At this point in the process, I feel like students have the basics covered. They have a draft that is focused and organized, with their ideas fleshed out with the research they found. It's time for the students to look at their word choice and sentence structure. This is always an important part of the revision process, but if we want them to smoothly incorporate research into their writing, we need to provide them with lessons to show them how to do that. For example, how do you effectively embed a quotation from an authority? How can you avoid using "says" all the time? When you use paraphrased information, how do you transition into it? Students need time to focus on those skills if we want them to smoothly incorporate their research.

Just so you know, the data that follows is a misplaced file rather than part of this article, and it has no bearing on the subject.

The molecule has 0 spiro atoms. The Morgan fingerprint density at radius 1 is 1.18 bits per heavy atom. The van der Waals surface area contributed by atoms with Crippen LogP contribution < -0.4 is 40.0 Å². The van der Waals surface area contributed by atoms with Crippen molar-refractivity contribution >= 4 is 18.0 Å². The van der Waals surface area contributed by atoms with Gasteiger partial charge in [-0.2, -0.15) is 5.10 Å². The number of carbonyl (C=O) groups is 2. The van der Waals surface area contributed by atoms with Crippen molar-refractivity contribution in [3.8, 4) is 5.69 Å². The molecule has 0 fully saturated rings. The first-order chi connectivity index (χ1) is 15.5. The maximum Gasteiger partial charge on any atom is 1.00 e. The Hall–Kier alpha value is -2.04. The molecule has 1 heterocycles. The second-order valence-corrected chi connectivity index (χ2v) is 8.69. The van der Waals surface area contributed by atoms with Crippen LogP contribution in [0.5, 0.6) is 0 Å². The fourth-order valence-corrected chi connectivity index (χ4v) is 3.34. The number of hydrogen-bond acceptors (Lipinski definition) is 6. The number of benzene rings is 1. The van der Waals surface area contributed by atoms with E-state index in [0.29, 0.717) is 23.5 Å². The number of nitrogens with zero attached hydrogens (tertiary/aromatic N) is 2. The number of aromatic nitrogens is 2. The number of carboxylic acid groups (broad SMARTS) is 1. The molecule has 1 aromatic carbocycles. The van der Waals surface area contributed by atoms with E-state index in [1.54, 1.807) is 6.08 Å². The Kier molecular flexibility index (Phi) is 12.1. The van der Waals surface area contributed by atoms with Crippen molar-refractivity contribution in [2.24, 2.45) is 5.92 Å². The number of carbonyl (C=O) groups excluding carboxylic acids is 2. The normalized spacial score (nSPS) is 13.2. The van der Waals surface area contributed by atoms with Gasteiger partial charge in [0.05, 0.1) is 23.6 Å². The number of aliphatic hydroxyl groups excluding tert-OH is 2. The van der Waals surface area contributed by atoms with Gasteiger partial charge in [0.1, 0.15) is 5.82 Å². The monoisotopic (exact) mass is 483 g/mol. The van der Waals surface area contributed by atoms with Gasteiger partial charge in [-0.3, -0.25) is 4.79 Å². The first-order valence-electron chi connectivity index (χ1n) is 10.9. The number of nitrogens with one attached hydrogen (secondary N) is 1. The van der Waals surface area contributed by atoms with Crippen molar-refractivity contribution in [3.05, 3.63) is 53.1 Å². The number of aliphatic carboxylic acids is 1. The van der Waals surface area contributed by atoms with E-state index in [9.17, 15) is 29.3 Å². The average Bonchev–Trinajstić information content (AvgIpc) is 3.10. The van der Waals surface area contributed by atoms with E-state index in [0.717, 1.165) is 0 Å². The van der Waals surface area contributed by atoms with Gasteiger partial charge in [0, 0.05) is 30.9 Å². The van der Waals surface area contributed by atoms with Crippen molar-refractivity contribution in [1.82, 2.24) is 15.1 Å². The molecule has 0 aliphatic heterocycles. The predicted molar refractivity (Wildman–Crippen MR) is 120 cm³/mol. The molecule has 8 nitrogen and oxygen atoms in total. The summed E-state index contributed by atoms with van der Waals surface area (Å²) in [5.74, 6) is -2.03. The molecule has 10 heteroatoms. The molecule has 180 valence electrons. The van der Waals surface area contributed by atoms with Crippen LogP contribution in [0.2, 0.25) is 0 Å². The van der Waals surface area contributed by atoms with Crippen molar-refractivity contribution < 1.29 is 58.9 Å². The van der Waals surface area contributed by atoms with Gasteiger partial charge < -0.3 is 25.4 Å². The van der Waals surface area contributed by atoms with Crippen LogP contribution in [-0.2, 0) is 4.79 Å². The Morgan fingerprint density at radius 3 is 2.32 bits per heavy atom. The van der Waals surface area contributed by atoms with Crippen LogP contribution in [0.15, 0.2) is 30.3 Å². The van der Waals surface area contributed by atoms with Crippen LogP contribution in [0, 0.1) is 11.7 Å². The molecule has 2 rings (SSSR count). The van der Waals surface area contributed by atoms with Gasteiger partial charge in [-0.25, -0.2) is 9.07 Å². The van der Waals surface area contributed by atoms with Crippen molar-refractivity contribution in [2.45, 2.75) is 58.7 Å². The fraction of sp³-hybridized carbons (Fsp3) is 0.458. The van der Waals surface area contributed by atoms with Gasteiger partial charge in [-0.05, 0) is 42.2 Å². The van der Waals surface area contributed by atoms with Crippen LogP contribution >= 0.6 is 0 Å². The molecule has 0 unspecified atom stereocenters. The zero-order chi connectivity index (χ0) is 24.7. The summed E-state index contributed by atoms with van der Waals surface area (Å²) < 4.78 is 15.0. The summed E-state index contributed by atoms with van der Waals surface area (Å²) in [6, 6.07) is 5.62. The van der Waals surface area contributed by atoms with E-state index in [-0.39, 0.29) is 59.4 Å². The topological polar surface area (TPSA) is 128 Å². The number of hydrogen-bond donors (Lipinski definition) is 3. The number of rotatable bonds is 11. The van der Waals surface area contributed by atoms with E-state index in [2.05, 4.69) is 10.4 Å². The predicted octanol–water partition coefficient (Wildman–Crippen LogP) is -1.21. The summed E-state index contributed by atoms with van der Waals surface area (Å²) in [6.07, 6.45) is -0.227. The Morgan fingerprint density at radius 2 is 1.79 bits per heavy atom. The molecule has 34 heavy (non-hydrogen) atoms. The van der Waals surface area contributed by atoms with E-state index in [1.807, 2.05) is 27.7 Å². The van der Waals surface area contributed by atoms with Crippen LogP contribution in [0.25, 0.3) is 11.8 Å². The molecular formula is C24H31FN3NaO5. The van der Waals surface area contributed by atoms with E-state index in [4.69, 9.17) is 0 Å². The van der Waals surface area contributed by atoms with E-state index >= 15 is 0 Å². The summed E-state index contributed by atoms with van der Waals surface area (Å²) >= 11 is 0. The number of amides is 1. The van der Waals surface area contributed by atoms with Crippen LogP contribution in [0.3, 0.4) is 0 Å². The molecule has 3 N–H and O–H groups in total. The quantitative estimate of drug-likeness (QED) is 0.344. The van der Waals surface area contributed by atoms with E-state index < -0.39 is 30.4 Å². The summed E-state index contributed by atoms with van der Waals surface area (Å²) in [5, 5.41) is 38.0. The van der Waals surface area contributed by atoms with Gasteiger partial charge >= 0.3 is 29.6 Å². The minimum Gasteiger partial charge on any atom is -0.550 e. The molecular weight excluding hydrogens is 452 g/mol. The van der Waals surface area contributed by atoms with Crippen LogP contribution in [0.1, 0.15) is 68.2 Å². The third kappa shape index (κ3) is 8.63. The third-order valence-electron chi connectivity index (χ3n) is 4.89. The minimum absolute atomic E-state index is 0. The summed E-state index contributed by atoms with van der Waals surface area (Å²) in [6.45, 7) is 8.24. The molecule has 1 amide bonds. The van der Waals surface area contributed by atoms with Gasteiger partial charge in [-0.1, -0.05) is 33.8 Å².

They also need time to learn how to do in-text citations and works cited. Creating each is not hard. It's just time consuming. And boring. I acknowledge that fact and then give them time to work on it. I remind them how to do the citations. I show them examples of poorly done works cited and have them find the errors. And, if they do a poor job on their final copy, I ask them to redo it, because the only way they'll learn is if we hold them accountable to the process.

I know all of this takes more time, but it really is time time well spent. It has certainly made a huge difference in the quality of papers I get to read.

Do you have any tips for helping students research? I'd love to hear them!